06/20/2007 11:04 am ET | Updated May 25, 2011

After Bush's Veto, What is Next for Stem Cell Research?

For the second consecutive year, President Bush is vetoing legislation
that would expand the range of human embryonic stem cell research eligible
for federal funding. The Stem Cell Research Enhancement Act did not
represent a sea change in federal policy, but would have been an important
step toward making that policy a bit less hostile toward the advancement of
this incredibly promising science.

Now that it's crystal clear that federal support is not forthcoming for
at least another two years, what is next for the field of human embryonic
stem cell research?

The answer is that this work must and will
progress. And it will continue to be driven by the efforts of private
philanthropy, ideally augmented by an infusion of state government dollars.

A brief refresher on the scientific priorities involved in this issue:
the immediate scientific objective of human embryonic stem cell research is
to achieve the ability to create a "disease-in-a-dish." By observing
diabetes, Parkinson¹s and other devastating diseases at the cellular level,
it is believed that researchers could test the efficacy of potential medical
treatments far more accurately and efficiently. Cures are, of course, the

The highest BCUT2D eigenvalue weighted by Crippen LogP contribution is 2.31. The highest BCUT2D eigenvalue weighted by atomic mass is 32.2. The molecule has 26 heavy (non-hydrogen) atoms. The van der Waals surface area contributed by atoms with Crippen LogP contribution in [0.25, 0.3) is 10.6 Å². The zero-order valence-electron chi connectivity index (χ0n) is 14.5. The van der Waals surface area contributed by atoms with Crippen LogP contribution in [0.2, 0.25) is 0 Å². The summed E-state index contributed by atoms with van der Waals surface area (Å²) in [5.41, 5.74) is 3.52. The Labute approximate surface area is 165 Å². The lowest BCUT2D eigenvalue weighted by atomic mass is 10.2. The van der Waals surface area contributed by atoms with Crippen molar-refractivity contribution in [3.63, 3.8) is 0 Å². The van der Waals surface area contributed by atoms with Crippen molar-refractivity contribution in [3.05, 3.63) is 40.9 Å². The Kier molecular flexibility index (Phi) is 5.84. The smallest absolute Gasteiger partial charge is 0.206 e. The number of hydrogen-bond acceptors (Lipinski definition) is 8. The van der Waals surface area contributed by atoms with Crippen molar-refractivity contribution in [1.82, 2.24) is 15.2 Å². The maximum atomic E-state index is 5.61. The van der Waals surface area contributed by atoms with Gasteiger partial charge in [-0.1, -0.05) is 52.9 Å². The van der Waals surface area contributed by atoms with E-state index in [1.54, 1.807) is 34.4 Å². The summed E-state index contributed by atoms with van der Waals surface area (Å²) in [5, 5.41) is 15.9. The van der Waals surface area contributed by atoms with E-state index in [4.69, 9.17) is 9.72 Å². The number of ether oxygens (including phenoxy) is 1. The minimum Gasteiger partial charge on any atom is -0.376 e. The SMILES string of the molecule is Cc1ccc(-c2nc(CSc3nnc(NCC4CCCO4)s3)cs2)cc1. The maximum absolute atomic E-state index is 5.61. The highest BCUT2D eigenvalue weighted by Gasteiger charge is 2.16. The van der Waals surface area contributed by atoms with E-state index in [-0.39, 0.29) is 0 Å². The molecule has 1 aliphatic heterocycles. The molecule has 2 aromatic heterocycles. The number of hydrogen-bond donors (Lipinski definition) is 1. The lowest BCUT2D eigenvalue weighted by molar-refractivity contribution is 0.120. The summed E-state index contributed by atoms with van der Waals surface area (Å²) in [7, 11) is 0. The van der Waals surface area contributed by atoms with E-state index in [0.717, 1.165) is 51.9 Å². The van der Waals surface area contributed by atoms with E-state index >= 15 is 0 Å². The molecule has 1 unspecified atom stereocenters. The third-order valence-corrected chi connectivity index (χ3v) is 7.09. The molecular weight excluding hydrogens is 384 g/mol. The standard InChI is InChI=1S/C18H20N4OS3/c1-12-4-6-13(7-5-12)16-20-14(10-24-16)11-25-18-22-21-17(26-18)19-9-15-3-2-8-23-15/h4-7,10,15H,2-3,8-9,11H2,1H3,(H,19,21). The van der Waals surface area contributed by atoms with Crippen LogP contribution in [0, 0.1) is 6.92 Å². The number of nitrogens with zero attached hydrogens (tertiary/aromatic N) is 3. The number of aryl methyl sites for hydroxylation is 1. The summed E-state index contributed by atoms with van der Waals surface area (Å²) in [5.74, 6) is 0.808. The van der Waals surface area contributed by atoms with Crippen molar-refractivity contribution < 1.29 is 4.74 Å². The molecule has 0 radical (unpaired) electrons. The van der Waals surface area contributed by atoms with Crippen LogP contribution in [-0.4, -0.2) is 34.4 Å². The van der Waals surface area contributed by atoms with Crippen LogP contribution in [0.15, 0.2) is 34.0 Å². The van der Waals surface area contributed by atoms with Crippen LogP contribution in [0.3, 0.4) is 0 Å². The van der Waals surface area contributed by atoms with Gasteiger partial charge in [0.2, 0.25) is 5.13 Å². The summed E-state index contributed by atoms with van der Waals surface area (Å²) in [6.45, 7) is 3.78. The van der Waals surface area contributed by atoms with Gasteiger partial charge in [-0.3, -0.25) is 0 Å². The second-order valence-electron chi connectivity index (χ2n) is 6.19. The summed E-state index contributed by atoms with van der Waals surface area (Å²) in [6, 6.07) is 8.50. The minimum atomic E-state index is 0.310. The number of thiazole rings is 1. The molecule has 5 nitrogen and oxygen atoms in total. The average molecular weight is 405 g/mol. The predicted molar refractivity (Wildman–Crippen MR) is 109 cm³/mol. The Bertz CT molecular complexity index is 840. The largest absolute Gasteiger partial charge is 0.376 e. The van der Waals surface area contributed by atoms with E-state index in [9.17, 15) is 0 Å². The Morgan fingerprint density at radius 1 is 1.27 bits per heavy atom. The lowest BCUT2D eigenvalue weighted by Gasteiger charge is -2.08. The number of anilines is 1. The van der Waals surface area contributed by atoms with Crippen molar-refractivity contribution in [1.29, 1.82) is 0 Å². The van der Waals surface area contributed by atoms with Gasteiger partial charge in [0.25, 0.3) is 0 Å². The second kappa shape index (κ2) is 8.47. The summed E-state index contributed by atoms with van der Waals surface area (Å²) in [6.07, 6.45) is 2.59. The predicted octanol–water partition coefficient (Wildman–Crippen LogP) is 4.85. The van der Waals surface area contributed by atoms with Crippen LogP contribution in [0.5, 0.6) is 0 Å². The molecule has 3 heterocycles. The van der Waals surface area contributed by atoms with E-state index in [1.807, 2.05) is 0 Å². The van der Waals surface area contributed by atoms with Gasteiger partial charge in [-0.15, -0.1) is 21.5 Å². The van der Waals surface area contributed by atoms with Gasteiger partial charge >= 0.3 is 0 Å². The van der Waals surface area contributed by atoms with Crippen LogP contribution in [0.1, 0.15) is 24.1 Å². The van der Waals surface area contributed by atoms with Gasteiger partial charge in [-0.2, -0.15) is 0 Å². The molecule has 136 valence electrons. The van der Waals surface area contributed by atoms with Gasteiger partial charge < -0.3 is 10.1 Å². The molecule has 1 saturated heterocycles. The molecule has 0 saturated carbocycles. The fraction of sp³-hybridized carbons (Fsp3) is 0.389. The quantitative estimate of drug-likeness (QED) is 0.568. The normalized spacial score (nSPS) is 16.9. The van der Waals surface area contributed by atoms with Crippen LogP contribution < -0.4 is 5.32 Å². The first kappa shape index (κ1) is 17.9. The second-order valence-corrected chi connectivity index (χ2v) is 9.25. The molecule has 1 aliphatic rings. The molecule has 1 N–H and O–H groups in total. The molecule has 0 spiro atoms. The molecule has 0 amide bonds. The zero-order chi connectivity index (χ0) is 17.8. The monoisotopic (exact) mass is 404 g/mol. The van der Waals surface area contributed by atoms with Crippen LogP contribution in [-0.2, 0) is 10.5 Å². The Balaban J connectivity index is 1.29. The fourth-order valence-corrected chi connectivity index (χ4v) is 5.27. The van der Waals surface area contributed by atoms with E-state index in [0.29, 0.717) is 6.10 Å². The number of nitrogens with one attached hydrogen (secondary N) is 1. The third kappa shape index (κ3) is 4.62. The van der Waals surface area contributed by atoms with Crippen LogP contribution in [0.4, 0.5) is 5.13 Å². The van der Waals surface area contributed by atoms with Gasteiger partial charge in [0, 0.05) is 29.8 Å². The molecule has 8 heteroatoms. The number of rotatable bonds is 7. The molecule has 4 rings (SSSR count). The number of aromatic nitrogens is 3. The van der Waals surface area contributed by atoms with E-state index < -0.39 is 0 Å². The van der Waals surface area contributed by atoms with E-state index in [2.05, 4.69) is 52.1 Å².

Holy Grail, but equally important may be the "happy accidents" that often
arise in the course of scientific pursuit and can result in unexpected

Opponents of this work, who represent a very small minority of
Americans, were handed a new rhetorical weapon with the announcement a
couple of weeks ago of early-stage developments in reprogramming mouse
cells. The findings are interesting, but mice aren't people. We simply
can't wait for this research to catch up to the work on human embryonic stem
cells that can -- and is -- being done right now in labs across the
country. We can't afford an "abstinence only" approach to human embryonic
stem cell research.

In the absence of federal leadership on this issue, private
philanthropy has demonstrated the ability to work with top scientific minds
to establish research priorities. Free of governmental bureaucracy, private
philanthropy has the nimbleness to get cutting-edge research initiatives off
the ground much more quickly. This is where public money can and should
come in;­ with the groundwork already established, infusions of public money
can then be strategically deployed to scale up the most promising research
projects. Private-public private partnerships are the optimal drivers of
this science, and facilitate the most impactful application of public

The public partners in this equation will be, at least for the time
being, states such as New York -- lead by Governor Spitzer and Lieutenant
Governor Paterson, and California, under Governor Schwarzenegger, that have
taken a leadership role and earmarked significant funding for stem cell
research. But the responsibility remains on organizations like the New York
Stem Cell Foundation to be the catalysts that make human embryonic stem cell
research happen.